We statistically investigate the Coronavirus Disease 19 (COVID-19) pandemic, which became particularly invasive in Italy in March 2020. We show that the high apparent lethality or case fatality ratio (CFR) observed in Italy, as compared with other countries, is likely biased by a strong underestimation of the number of infection cases. To give a more realistic estimate of the lethality of COVID-19, we use the actual (March 2020) estimates of the infection fatality ratio (IFR) of the pandemic based on the minimum observed CFR and analyze data obtained from the Diamond Princess cruise ship, a good representation of a "laboratory" case-study from an isolated system in which all the people have been tested. From such analyses, we derive more realistic estimates of the real extent of the infection as well as more accurate indicators of how fast the infection propagates. We then isolate the dominant factors causing the abnormal severity of the disease in Italy. Finally, we use the death count-the only data estimated to be reliable enough-to predict the total number of people infected and the interval of time when the infection in Italy could end.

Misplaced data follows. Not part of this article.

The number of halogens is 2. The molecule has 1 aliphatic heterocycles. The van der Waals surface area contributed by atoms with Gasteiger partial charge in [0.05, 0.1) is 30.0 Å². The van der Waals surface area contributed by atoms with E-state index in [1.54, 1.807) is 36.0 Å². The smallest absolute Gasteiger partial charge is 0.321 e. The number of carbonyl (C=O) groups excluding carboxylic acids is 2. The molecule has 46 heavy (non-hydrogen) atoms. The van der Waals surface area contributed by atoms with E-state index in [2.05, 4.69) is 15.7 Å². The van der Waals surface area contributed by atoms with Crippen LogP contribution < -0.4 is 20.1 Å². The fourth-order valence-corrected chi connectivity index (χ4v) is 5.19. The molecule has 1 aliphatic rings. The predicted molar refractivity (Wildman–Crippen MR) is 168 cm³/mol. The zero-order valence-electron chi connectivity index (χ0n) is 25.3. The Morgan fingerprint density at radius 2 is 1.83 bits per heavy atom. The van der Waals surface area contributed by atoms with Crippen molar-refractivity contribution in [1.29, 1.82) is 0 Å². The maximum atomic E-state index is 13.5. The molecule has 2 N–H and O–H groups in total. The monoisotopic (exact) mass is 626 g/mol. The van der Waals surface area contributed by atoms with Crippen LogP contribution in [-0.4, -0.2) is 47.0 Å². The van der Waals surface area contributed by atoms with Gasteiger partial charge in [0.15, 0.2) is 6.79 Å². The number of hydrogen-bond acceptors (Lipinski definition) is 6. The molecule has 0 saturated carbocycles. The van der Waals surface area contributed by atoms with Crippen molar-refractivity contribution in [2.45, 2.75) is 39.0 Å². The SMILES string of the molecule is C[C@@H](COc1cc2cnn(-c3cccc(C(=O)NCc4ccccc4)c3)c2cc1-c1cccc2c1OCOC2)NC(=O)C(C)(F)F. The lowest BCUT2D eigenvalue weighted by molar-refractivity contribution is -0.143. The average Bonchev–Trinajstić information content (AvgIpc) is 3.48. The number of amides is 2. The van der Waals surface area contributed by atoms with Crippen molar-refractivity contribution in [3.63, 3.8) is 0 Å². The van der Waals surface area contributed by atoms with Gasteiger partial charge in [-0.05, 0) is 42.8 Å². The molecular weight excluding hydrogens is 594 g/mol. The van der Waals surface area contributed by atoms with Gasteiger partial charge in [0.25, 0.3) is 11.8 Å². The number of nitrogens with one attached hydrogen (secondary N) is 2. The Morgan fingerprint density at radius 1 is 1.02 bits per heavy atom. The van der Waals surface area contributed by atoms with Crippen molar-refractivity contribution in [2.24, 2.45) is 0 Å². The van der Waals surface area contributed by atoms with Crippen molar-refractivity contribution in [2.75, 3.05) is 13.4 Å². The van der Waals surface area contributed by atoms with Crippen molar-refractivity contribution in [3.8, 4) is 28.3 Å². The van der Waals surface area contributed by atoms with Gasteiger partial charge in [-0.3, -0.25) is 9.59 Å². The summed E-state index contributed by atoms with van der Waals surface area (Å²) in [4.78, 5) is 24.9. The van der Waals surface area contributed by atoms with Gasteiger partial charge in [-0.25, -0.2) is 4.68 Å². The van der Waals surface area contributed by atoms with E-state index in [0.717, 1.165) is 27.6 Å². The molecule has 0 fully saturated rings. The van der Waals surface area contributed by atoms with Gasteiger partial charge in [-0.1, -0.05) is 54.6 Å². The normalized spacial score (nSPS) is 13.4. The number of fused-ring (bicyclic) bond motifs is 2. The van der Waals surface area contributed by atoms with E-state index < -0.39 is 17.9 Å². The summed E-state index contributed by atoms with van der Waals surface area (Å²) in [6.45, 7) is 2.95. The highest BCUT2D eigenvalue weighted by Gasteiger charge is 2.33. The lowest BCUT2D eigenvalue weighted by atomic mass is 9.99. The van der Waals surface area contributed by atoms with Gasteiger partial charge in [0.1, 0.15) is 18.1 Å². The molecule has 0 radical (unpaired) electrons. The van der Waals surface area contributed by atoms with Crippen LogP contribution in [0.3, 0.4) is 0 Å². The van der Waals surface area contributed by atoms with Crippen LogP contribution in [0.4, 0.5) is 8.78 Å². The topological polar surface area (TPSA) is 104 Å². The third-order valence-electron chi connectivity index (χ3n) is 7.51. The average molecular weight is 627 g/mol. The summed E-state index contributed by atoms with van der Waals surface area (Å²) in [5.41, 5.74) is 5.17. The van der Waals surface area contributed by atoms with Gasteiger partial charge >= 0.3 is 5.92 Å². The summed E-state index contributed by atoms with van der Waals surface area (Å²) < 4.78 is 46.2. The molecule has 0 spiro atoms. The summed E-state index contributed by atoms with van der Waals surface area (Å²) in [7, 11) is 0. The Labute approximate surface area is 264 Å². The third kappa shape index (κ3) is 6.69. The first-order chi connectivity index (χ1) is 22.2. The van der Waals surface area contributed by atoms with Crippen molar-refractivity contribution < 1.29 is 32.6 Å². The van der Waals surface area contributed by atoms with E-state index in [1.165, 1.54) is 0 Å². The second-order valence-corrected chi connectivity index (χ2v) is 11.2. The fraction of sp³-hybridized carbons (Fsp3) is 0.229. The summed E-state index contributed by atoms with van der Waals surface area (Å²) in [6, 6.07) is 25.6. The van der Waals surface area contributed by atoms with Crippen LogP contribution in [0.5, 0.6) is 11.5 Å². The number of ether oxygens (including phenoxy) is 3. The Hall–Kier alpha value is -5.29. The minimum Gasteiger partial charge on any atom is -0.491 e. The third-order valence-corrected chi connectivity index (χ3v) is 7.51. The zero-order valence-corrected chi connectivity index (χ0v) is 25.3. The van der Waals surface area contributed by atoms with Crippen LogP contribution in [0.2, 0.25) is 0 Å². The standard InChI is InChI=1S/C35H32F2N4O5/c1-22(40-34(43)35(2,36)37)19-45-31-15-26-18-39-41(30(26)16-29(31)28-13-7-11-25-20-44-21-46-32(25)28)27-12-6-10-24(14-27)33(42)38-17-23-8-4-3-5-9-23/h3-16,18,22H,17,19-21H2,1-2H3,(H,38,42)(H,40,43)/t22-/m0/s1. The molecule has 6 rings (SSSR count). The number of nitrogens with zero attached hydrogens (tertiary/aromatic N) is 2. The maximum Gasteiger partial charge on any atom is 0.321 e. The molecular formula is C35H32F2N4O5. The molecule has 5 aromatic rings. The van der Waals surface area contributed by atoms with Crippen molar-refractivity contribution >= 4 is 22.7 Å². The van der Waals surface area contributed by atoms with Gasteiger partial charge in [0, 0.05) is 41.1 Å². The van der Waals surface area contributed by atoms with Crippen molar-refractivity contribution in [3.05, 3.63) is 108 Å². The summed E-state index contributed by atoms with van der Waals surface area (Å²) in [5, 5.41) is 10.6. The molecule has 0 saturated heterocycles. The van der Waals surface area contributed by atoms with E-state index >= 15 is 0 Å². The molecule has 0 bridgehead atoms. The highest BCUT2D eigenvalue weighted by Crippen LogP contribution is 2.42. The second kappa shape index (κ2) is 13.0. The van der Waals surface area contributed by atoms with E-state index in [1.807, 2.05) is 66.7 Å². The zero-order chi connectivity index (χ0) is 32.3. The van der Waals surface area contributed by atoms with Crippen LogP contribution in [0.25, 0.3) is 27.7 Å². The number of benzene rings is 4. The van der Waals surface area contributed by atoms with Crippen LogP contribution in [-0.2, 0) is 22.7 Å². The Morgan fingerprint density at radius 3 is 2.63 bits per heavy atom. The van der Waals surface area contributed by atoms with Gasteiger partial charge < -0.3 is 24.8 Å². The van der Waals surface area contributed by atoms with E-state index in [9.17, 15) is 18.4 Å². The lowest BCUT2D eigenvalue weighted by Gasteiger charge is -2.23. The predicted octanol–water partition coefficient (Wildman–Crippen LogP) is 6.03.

Keywords: COVID-19; epidemic in Italy; statistical forecast.